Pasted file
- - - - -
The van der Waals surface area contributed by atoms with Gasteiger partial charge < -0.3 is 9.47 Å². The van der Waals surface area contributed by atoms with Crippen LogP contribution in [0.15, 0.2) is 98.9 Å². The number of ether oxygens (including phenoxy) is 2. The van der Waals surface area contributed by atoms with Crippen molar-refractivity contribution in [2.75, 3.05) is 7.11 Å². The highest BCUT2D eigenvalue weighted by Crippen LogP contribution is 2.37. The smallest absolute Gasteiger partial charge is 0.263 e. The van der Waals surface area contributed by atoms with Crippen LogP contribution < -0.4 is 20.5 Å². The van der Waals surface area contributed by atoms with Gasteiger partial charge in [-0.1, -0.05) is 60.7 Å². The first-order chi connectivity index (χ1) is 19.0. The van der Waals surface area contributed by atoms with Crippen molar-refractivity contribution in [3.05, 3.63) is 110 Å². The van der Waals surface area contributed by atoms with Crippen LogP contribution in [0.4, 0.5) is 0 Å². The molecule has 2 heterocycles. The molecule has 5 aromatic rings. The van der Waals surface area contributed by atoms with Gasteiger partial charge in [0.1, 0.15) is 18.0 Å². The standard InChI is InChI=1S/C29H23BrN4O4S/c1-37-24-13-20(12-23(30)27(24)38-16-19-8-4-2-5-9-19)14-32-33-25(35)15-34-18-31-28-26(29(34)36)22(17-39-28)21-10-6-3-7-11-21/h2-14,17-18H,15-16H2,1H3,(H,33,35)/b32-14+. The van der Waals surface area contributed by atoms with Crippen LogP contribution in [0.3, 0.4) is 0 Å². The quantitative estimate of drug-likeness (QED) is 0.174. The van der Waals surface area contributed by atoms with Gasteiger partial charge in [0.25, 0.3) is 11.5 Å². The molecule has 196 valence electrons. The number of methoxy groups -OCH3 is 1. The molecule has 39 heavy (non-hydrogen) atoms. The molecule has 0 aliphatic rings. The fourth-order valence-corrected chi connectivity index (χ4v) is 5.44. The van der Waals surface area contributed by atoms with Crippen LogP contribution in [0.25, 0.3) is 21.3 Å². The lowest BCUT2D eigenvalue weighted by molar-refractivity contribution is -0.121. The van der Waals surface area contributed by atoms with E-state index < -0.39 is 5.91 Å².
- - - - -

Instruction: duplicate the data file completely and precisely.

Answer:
The van der Waals surface area contributed by atoms with Gasteiger partial charge < -0.3 is 9.47 Å². The van der Waals surface area contributed by atoms with Crippen LogP contribution in [0.15, 0.2) is 98.9 Å². The number of ether oxygens (including phenoxy) is 2. The van der Waals surface area contributed by atoms with Crippen molar-refractivity contribution in [2.75, 3.05) is 7.11 Å². The highest BCUT2D eigenvalue weighted by Crippen LogP contribution is 2.37. The smallest absolute Gasteiger partial charge is 0.263 e. The van der Waals surface area contributed by atoms with Crippen LogP contribution < -0.4 is 20.5 Å². The van der Waals surface area contributed by atoms with Gasteiger partial charge in [-0.1, -0.05) is 60.7 Å². The first-order chi connectivity index (χ1) is 19.0. The van der Waals surface area contributed by atoms with Crippen molar-refractivity contribution in [3.05, 3.63) is 110 Å². The van der Waals surface area contributed by atoms with Crippen LogP contribution in [0.4, 0.5) is 0 Å². The molecule has 2 heterocycles. The molecule has 5 aromatic rings. The van der Waals surface area contributed by atoms with Gasteiger partial charge in [0.1, 0.15) is 18.0 Å². The standard InChI is InChI=1S/C29H23BrN4O4S/c1-37-24-13-20(12-23(30)27(24)38-16-19-8-4-2-5-9-19)14-32-33-25(35)15-34-18-31-28-26(29(34)36)22(17-39-28)21-10-6-3-7-11-21/h2-14,17-18H,15-16H2,1H3,(H,33,35)/b32-14+. The van der Waals surface area contributed by atoms with Crippen LogP contribution in [0.3, 0.4) is 0 Å². The quantitative estimate of drug-likeness (QED) is 0.174. The van der Waals surface area contributed by atoms with Gasteiger partial charge in [0.25, 0.3) is 11.5 Å². The molecule has 196 valence electrons. The number of methoxy groups -OCH3 is 1. The molecule has 39 heavy (non-hydrogen) atoms. The molecule has 0 aliphatic rings. The fourth-order valence-corrected chi connectivity index (χ4v) is 5.44. The van der Waals surface area contributed by atoms with Crippen LogP contribution in [0.25, 0.3) is 21.3 Å². The lowest BCUT2D eigenvalue weighted by molar-refractivity contribution is -0.121. The van der Waals surface area contributed by atoms with E-state index < -0.39 is 5.91 Å².